At this meeting, the SSC and the Council reviewed a new ADF&G model for assessing the postseason abundance estimates for Chinook salmon on the Kuskokwim River, which is a contributing factor in the specification of the Chinook salmon PSC limit for the Bering Sea pollock fishery each fall.
Amendment 110, implemented in July 2016, modified the Chinook and chum salmon bycatch avoidance program in the Bering Sea pollock fishery. In addition to other measures, this amendment identified additional management actions that would be taken when a three-river index of Western Alaska inriver run abundance (Unalakleet River, Upper Yukon River, and Kuskokwim River) falls below a 250,000 Chinook salmon threshold, based on the State of Alaska’s post-season inriver Chinook salmon run size assessment.
Since 2015, ADF&G has generated postseason abundance estimates for the three rivers that comprise the index using methods consistent with the analysis for Amendment 110. This year, ADF&G has recommended changes to the data and model used to estimate total inriver abundance of Kuskokwim River Chinook salmon. The changes to the Kuskokwim River run reconstruction model were developed, in part, to address changing harvest patterns that resulted when significant harvest restrictions were implemented. Between 2014 and 2017, annual Chinook salmon harvest in the Kuskokwim River was among the lowest on record in this river. The previous model overestimated the total Chinook salmon runs in those years. For purposes of use in the 3-river index, ADF&G has indicated that any modification to the methodology for estimating these post season abundance estimates would be reviewed in the Council process before being adopted for the index.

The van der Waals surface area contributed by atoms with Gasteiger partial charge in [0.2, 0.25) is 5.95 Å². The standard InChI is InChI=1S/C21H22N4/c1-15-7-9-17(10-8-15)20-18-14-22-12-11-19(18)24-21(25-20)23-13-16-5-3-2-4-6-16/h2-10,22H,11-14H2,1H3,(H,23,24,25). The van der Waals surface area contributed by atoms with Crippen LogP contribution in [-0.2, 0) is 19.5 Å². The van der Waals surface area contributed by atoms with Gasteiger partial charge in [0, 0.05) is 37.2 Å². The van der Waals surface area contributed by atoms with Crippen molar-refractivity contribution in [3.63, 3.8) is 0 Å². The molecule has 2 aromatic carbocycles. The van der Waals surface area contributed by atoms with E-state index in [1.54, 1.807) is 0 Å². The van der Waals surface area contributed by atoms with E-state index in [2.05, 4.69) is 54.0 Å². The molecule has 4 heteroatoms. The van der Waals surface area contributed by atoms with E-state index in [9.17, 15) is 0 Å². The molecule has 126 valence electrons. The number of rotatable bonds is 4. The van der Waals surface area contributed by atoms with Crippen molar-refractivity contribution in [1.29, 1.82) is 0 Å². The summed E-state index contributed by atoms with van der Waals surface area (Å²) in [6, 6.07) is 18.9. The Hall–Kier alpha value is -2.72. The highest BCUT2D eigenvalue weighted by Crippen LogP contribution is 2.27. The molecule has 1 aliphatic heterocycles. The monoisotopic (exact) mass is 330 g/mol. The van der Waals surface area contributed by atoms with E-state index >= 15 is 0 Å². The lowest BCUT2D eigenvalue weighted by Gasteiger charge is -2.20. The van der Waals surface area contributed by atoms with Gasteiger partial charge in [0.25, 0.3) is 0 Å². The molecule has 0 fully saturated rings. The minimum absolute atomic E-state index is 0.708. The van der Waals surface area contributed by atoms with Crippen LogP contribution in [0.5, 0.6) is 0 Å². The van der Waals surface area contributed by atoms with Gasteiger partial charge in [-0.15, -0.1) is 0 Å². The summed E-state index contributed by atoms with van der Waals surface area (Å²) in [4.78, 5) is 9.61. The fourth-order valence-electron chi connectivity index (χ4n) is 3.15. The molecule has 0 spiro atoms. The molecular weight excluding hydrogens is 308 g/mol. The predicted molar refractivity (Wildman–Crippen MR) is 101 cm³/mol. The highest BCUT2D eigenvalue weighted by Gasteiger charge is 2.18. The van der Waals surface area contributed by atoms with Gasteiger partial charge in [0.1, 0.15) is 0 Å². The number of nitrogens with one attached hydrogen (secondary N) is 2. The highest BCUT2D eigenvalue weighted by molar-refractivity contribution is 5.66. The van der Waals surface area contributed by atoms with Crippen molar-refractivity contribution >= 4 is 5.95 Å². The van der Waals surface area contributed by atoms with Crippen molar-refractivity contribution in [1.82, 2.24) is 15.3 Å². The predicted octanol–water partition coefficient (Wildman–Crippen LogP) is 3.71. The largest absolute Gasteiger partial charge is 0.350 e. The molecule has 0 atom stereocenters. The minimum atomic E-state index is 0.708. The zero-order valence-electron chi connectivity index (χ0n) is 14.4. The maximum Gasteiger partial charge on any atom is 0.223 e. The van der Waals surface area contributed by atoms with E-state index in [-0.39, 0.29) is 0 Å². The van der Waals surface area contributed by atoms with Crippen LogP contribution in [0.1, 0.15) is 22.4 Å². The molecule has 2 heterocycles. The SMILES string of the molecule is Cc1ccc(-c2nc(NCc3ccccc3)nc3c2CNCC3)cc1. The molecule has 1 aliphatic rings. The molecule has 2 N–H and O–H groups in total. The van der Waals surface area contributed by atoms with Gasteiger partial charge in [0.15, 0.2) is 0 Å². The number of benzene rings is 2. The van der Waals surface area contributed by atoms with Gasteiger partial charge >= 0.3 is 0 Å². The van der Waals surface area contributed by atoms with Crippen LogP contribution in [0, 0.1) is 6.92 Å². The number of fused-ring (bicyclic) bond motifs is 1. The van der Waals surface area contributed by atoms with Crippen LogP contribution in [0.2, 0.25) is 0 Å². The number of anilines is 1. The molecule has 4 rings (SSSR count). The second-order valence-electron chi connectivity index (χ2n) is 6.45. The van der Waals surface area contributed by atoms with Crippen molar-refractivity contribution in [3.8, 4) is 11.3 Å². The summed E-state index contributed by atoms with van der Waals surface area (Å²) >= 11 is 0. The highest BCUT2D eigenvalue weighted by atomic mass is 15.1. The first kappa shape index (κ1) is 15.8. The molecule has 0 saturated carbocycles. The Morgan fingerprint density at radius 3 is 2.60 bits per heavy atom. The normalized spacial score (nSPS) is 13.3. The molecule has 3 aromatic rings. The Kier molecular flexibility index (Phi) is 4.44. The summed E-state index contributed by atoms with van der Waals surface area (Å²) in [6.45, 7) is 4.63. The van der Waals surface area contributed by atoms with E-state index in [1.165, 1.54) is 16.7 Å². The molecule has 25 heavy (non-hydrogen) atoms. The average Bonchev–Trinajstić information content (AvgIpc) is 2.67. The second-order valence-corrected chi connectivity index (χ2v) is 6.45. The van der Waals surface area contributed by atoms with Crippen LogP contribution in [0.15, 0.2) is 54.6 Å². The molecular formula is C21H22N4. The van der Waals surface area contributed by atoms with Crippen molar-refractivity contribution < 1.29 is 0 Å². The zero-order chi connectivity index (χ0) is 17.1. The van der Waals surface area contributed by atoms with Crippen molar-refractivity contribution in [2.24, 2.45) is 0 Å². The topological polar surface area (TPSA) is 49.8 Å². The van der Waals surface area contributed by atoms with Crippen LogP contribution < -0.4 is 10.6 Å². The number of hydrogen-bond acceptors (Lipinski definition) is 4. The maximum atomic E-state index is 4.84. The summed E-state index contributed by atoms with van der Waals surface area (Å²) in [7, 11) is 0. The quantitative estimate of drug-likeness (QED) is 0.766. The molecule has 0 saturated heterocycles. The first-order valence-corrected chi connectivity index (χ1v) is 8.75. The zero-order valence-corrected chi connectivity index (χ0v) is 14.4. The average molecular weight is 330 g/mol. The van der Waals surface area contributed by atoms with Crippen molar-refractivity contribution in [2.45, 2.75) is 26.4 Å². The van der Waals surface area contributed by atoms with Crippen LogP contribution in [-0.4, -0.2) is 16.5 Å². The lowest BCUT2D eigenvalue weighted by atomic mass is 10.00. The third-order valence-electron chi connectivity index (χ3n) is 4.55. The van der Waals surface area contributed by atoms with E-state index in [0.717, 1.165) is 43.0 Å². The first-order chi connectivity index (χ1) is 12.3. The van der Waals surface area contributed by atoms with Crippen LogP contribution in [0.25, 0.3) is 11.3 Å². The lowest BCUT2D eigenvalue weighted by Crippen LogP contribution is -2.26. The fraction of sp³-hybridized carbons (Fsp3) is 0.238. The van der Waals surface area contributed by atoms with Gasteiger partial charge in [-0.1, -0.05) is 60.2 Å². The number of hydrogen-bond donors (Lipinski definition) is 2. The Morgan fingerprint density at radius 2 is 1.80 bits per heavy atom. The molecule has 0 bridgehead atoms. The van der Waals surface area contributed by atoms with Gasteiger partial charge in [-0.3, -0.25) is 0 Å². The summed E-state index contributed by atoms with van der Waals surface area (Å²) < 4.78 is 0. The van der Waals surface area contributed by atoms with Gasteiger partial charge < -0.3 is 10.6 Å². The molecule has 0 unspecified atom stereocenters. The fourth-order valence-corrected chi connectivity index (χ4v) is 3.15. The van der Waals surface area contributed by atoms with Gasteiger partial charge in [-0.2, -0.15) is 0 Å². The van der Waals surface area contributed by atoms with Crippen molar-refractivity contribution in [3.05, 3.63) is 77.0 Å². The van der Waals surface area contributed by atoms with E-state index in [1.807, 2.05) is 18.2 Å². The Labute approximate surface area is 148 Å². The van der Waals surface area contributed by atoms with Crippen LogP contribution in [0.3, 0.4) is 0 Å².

The SSC and Council reviewed this new model for assessing the Kuskokwim River by the ADF&G. The SSC appreciated the time and effort that has gone in to model improvements and indicated that it represents an improvement over the previous model. The model is scheduled to be used both for in-river management in 2018 as well as for contribution to the 3-river index for federal management of the Chinook salmon bycatch limit for 2019 specifications. A companion document was provided for understanding the implications of the model revisions on the relationship of the three-river index to western Alaskan AEQ, which was the basis for the 250,000 fish threshold that was set in Amendment 110. The new scaling of the model using more recent mark recapture data results in much lower estimates of the total run than the previous model. New estimates of the adult equivalency (AEQ) for Coastal West Alaska (CWAK) genetic stock grouping were compared against those available when the Council took final action on Amendment 110 to establish the 3 River index as well as with the updated model used to assess the Kuskokwim contribution to the 3 River index. When this index is below the threshold, it results in lower PSC cap (45,000) and performance standard (33,371) for the pollock fishery for the following fishing year. The determination for 2019 will be made in October during the Council’s action to establish proposed specifications for groundfish. The Council had extensive discussion of the utility of a knife-edge threshold such as status quo as compared to a more dynamic biological reference point for determination of low Chinook abundance resulting in the move to a lower cap level. The Council will continue to consider whether to revisit this threshold analysis in the future, but took no action to do so at this time. Modification of the threshold requires an FMP amendment. Staff contact is Diana Stram.